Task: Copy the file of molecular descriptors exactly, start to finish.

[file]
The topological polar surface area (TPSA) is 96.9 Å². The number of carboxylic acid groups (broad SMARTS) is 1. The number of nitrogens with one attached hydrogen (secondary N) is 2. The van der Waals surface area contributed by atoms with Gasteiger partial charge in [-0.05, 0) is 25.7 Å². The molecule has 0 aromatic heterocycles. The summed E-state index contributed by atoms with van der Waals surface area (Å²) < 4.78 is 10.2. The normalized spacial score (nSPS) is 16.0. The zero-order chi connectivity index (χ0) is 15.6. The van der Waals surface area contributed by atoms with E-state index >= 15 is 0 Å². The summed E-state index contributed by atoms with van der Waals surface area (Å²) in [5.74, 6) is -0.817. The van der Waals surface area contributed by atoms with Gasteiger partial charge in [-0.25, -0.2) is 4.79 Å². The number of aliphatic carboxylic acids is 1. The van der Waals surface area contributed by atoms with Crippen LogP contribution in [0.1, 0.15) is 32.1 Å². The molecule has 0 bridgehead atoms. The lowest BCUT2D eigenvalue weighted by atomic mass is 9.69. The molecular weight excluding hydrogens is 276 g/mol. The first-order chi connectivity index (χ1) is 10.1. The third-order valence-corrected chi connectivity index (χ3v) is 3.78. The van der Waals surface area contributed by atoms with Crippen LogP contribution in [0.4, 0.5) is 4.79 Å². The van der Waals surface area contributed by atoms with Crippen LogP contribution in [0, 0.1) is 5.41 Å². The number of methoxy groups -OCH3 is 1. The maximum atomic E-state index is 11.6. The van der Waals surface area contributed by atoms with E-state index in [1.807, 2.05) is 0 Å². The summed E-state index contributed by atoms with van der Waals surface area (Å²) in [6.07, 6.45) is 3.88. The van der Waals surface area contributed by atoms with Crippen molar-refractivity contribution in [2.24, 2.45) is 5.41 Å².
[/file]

The topological polar surface area (TPSA) is 96.9 Å². The number of carboxylic acid groups (broad SMARTS) is 1. The number of nitrogens with one attached hydrogen (secondary N) is 2. The van der Waals surface area contributed by atoms with Gasteiger partial charge in [-0.05, 0) is 25.7 Å². The molecule has 0 aromatic heterocycles. The summed E-state index contributed by atoms with van der Waals surface area (Å²) < 4.78 is 10.2. The normalized spacial score (nSPS) is 16.0. The zero-order chi connectivity index (χ0) is 15.6. The van der Waals surface area contributed by atoms with E-state index >= 15 is 0 Å². The summed E-state index contributed by atoms with van der Waals surface area (Å²) in [5.74, 6) is -0.817. The van der Waals surface area contributed by atoms with Gasteiger partial charge in [-0.25, -0.2) is 4.79 Å². The number of aliphatic carboxylic acids is 1. The van der Waals surface area contributed by atoms with Crippen LogP contribution in [0.1, 0.15) is 32.1 Å². The molecule has 0 bridgehead atoms. The lowest BCUT2D eigenvalue weighted by atomic mass is 9.69. The molecular weight excluding hydrogens is 276 g/mol. The first-order chi connectivity index (χ1) is 10.1. The third-order valence-corrected chi connectivity index (χ3v) is 3.78. The van der Waals surface area contributed by atoms with Crippen LogP contribution in [0.4, 0.5) is 4.79 Å². The van der Waals surface area contributed by atoms with Crippen LogP contribution in [0, 0.1) is 5.41 Å². The number of methoxy groups -OCH3 is 1. The maximum atomic E-state index is 11.6. The van der Waals surface area contributed by atoms with E-state index in [1.807, 2.05) is 0 Å². The summed E-state index contributed by atoms with van der Waals surface area (Å²) in [6.07, 6.45) is 3.88. The van der Waals surface area contributed by atoms with Crippen molar-refractivity contribution in [2.24, 2.45) is 5.41 Å².